in much of monastic tradition there was no sharp either/or choice between solitude and living with others, but a varied practice shaped by awareness of individual needs and the relative advantages and disadvantages of various amounts of contact with others.

For Augustine, solitude has a practical function promoting introspection, but Barbour notes that Augustine "would never choose solitude at the expense of community." Through autobiography, confession, introspection, and a solitary engagement with God and conscience, Augustine made his leap of faith. But he then effectively left solitude behind him.

Petrarch is "the first autobiographer for whom solitude is a central concern." Montaigne finds solitude a solace for the world-weary but wise elder. Montaigne's writing oscillates between solitude and society as much as he did in daily life, evolving into what another writer has called "Epicurean Christianity." Gibbon considered solitude to be the "school of genius," but his solitude lacked an ascetic and spiritual dimension to the degree that it had a strong psychological dimension.

With Rousseau, a strong religious element, however contrived, is reintroduced to the idea of solitude. In Rousseau's skillful hands, autobiography and the confessional genre is perfected. Rousseau faced a lifetime of threatened arrests and banishments, so that his sense of solitude, if not isolation, was genuine. While hardly an ascetic, he championed a gentle Epicurean appreciation of the small pleasures of life, especially forests, gardens, sunlight, and reminiscence. His was a positive if illusory sense of solitude and self-sufficiency.

Thoreau presents  a unique sense of Jeffersonian ethos and agrarian interests as an alternative to the collectivist and religiously inspired utopian societies of his day. His notion of freedom was extrapolated from an anti-war and anti-slavery sentiment. The experiment at Walden was a conscious decision to prove his theses against conformity. Furthermore, Thoreau was the first to link his experiences of solitude to a myriad of related concerns ranging from environment and animals to burning social issues of his day.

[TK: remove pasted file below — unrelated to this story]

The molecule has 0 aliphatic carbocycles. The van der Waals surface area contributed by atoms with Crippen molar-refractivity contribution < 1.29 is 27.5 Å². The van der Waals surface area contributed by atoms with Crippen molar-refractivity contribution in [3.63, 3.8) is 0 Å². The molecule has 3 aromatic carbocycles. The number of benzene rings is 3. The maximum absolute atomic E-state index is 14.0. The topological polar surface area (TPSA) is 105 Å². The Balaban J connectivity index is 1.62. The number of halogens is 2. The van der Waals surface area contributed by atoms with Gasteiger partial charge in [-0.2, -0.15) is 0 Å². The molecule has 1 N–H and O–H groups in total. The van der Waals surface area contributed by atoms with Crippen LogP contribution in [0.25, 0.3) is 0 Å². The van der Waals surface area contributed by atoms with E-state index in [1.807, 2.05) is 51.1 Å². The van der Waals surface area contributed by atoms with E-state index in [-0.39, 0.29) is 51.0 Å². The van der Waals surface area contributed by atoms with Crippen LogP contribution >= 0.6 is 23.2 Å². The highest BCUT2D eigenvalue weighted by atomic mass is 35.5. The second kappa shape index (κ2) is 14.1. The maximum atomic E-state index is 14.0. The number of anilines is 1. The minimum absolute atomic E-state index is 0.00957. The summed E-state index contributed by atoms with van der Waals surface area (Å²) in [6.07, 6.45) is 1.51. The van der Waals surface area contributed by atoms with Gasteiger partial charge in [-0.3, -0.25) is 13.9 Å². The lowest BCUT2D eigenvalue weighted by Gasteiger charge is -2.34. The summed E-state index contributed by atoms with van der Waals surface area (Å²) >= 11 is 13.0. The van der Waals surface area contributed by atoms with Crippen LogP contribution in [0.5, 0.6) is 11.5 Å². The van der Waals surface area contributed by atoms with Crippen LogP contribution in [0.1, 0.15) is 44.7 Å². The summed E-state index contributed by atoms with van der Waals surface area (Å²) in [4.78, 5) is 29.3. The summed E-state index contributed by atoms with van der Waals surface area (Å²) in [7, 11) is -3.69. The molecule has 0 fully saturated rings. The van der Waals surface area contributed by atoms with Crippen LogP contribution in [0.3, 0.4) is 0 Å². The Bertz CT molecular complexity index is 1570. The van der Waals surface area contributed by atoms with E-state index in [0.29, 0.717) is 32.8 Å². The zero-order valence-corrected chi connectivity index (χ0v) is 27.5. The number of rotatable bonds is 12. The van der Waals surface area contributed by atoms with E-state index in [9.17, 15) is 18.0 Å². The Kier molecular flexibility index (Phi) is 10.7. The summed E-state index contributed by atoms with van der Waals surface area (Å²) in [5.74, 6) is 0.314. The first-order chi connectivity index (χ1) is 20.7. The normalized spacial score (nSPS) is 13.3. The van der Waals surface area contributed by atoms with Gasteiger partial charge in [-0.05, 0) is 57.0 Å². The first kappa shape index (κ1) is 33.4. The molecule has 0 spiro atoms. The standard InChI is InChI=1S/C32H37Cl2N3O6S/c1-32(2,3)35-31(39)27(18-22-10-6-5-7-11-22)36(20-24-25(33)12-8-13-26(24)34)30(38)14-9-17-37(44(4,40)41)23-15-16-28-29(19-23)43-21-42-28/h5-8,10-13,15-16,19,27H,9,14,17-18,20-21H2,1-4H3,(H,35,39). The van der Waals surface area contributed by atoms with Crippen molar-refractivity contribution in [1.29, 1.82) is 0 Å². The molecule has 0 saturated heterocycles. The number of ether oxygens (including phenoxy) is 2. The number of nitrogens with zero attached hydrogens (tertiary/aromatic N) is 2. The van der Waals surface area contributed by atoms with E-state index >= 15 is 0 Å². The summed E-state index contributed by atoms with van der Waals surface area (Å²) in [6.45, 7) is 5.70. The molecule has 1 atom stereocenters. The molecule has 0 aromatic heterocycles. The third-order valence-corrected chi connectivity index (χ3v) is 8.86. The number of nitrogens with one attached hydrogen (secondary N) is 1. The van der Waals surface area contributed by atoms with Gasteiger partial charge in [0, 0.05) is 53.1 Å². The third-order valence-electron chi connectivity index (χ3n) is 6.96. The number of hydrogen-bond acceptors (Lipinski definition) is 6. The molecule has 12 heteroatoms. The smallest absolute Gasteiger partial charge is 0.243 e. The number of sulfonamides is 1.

Barbour rightly notes that "No one has made so compelling a case for the religious value of the solitary life as Thomas Merton," so chapter seven is a key chapter in demonstrating the efficacy and spiritual justification of solitude. Barbour covers the entire opus of Merton, from Seven Storey Mountain through the posthumously published journals. Though much has been written about Merton, Barbour's objective treatment and thorough links to solitude in Merton's writings are very useful.

The book also touches on a number of other writers from Annie Dillard and May Sarton to Admiral Richard Byrd and Edward Abbey to Paul Auster, who completes the author's presentation of the role of solitude in the formation of individual and creative persons who wrote about themselves. Barbour then delineates five central issues concerning the ethical foundations of solitude, some of which he has addressed and some which are avenues for exploration:

  1. the nature of the spiritual and ethical values discerned in aloneness
  2. the links between autobiography and involuntary solitude
  3. the differences between chosen and involuntary solitude
  4. the question of for whom solitude is valuable
  5. the question of how to integrate solitude and engagement with others in rhythmic alternation.


Barbour's book is useful both as an introduction and as a pointer to more complex treatments. That the standard set of famous solitaries should reappear here is not surprising, but it does not mean that the author has nothing new to say. The integration of autobiography, ethics, and spirituality is a solid approach to understanding solitude, and this useful approach gives the book its value.